Mexican Revolution




Mexican corridos

UCLA Chicano Studies Research Center – What is a Corrido? 

UCLA Chicano Studies Research Center – Guillermo E. Hernandez 

Corridos sin Fronteras (requires Flash 5+ plug-in) 

Folklore of Greater Mexico 

Handbook of Texas Online: Corridos 

Discovery: Research and Scholarship at the University of Texas at Austin: Tejanos Corridos 

Digital History

Lesson Overviews:
Corridos About the Mexican Revolution
Students will be introduced to causes of the Mexican Revolution and key revolutionary figures through the study of a particular Mexican song form, the corrido.

Form and Theme in the Traditional Mexican Corrido
Students will analyze the themes and literary devices used in the traditional Mexican musical form of corridos.

Pancho Villa, once a terrorist, now celebrated in New Mexico
By Rick Hampson, USA TODAY
9 March 2011
Updated 24m ago

In 1916 this was ground zero, target of a cross-border raid by Pancho Villa that killed 18 Americans, enraged the nation and almost started a war with Mexico.
Which is why today, standing on Villa Hill in Pancho Villa State Park, looking toward Pancho Villa Café, Pancho Villa Lounge and Hacienda Villa Motel, and thinking about the coming "Raid Day" fiesta, the unimaginable suddenly seems imaginable:
Lower Manhattan in 2096, as tourists visit Osama bin Laden State Park, where they learn how the Muslim militant planned the attack on the World Trade Center and the Pentagon, how he eluded U.S. forces, and why he hated America.
It's outrageous, far-fetched and much like Columbus today, says Richard Dean, whose great-grandfather was killed when 500 Villa soldiers hit this border town on March 9, 1916, during the Mexican Revolution. It was the worst foreign attack on the continental United States — until Sept. 11, 2001.
That day, "I thought, 'That's what happened here!' " says Dean, president of the Columbus Historical Society. Except for the scale of destruction, he says, the parallels "are mind-boggling": a sneak attack by a foreign insurgent who sought revenge for perceived injustices, and then vanished into forbidding terrain.
In this 10th anniversary year of 9/11, with renewed danger south of the border, the legend of Pancho Villa is a testament to the mutability — and the circuitousness — of history.
A terrorist in 1916, a tourist attraction in 2011. Villa's photo (often his Columbus police wanted poster) adorns countless cantinas and taquerías across the nation where he once was as reviled as bin Laden is now. He personifies daring, rebelliousness and a good time.
It helps explain the growing popularity here of one of the most ironic events on the calendar, the Cabalgata Binacional Villista. On Saturday, as every year, about 100 Mexican horse riders, following Villa's invasion route, will cross the border and parade into Columbus. At their head: a Pancho Villa re-enactor.
The event's organizers call it a celebration of American-Mexican friendship; Dean and his supporters say it overshadows the solemn memorial service the historical society holds each March 9.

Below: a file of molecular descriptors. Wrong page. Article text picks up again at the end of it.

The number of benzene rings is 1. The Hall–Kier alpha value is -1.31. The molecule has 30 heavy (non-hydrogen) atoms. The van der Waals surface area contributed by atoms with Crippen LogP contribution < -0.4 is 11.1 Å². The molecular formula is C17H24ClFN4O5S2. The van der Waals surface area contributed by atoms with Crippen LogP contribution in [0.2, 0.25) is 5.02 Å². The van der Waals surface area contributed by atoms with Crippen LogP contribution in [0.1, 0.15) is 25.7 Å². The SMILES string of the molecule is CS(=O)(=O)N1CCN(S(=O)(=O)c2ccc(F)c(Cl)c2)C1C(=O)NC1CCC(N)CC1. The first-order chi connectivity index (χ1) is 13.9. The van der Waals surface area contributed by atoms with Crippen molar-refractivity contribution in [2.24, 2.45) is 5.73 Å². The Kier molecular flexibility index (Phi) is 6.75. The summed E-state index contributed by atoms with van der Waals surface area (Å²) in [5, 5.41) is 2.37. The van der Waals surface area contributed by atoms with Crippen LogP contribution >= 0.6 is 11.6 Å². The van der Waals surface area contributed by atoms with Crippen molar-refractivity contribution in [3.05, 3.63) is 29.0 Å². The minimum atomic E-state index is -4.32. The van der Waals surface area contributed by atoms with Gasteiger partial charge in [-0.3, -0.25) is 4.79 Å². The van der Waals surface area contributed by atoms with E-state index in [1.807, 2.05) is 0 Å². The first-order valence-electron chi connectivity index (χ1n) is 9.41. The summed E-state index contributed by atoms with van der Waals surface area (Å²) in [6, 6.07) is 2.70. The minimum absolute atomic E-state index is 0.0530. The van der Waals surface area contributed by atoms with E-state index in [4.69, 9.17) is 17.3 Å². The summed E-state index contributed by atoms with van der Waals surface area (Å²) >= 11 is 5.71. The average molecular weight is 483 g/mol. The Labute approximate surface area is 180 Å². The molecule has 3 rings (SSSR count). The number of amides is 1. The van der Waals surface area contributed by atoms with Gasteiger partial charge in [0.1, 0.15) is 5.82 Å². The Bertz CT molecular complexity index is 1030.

"My great-grandfather did nothing to Pancho Villa. There was no reason for him to be killed, other than he was an American," says Dean, who has long sought to get the state park renamed. He says Villa was a terrorist.
Yet Villa is admired by many in this town of about 1,800 people — especially among those of Mexican descent, who make up a majority of the population. Sheriff Raymond Cobos' grandfather was a young orderly in Villa's army. Municipal Court Judge Javier Lozano, whose great-uncles were officers under Villa, knew Villa's widow, who was made an honorary citizen of Columbus.
"You can't judge a historical figure based on contemporary values," says Alex Mares, manager of the state park. "You judge them in the context of their time."
Besides, he says, with violence in northern Mexico scaring away visitors and border traffic today, Villa's name "catches people's attention. It draws them to the park."
One afternoon this month, Paul Fraley came by the park office to donate an Army service medal belonging to his late father, who was in Gen. John Pershing's "Punitive Expedition" that chased Villa after the Columbus raid. Fraley doesn't recall his father ever having a bad word for Villa.
"I can see why he was a hero. He wanted to change things," Fraley says. "Americans hate people who attack them, but they like underdogs."
Pancho Villa rides again
It's hard to say what's more amazing: That when Villa raided Columbus he already was a folk hero in America, or that after the raid he eventually became one again.
By 1915 Americans knew all about how Villa had risen from virtual serfdom and subsequent banditry to become a leader of the Mexican Revolution against the dictatorial President Porfirio Díaz; how Villa's army repeatedly defeated better equipped, more numerous Mexican government forces; how he was feared by the rich, worshiped by the poor and loved by many senoritas.
He cut a dashing figure on horseback with his sombrero, bandolier and moustache. He signed a contract with a Hollywood studio to film his battles, and used the proceeds to supply his army.
As revolution turned to civil war, Villa was a favorite of the U.S. government. But in 1915, after Villa lost several battles to his rival, Venustiano Carranza, Washington recognized Carranza's regime, and allowed it to move troops by rail through U.S. territory.
Villa, volcanic under the best of circumstances, was apoplectic. On Jan. 8, 1916, 18 U.S. businessmen were massacred by Villa's men in a train robbery in northern Mexico. It was not the first or last of Villa's atrocities; he personally shot a priest who begged for clemency for his villagers, as well as a woman who blamed him for her husband's death.
Then Villa turned on Columbus, a bustling town with a railroad depot, three hotels, a bank, a drug store, several general stores, a U.S. custom house and an Army camp.